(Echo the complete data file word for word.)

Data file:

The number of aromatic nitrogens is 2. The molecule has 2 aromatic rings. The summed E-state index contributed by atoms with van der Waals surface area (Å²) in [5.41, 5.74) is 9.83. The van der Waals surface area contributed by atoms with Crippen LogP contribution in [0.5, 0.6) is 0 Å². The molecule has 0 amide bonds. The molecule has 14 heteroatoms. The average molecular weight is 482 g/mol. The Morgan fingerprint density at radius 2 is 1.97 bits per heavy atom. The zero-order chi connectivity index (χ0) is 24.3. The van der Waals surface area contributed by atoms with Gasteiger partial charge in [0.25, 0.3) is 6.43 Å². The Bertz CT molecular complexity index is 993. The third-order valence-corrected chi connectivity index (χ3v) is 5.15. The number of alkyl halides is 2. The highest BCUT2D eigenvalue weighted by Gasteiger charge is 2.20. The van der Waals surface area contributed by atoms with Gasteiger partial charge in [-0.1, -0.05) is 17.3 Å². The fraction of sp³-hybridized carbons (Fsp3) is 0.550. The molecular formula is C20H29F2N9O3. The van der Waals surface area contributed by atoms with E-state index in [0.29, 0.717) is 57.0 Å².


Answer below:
The number of aromatic nitrogens is 2. The molecule has 2 aromatic rings. The summed E-state index contributed by atoms with van der Waals surface area (Å²) in [5.41, 5.74) is 9.83. The van der Waals surface area contributed by atoms with Crippen LogP contribution in [0.5, 0.6) is 0 Å². The molecule has 0 amide bonds. The molecule has 14 heteroatoms. The average molecular weight is 482 g/mol. The Morgan fingerprint density at radius 2 is 1.97 bits per heavy atom. The zero-order chi connectivity index (χ0) is 24.3. The van der Waals surface area contributed by atoms with Gasteiger partial charge in [0.25, 0.3) is 6.43 Å². The Bertz CT molecular complexity index is 993. The third-order valence-corrected chi connectivity index (χ3v) is 5.15. The number of alkyl halides is 2. The highest BCUT2D eigenvalue weighted by Gasteiger charge is 2.20. The van der Waals surface area contributed by atoms with Gasteiger partial charge in [-0.1, -0.05) is 17.3 Å². The fraction of sp³-hybridized carbons (Fsp3) is 0.550. The molecular formula is C20H29F2N9O3. The van der Waals surface area contributed by atoms with E-state index in [0.29, 0.717) is 57.0 Å².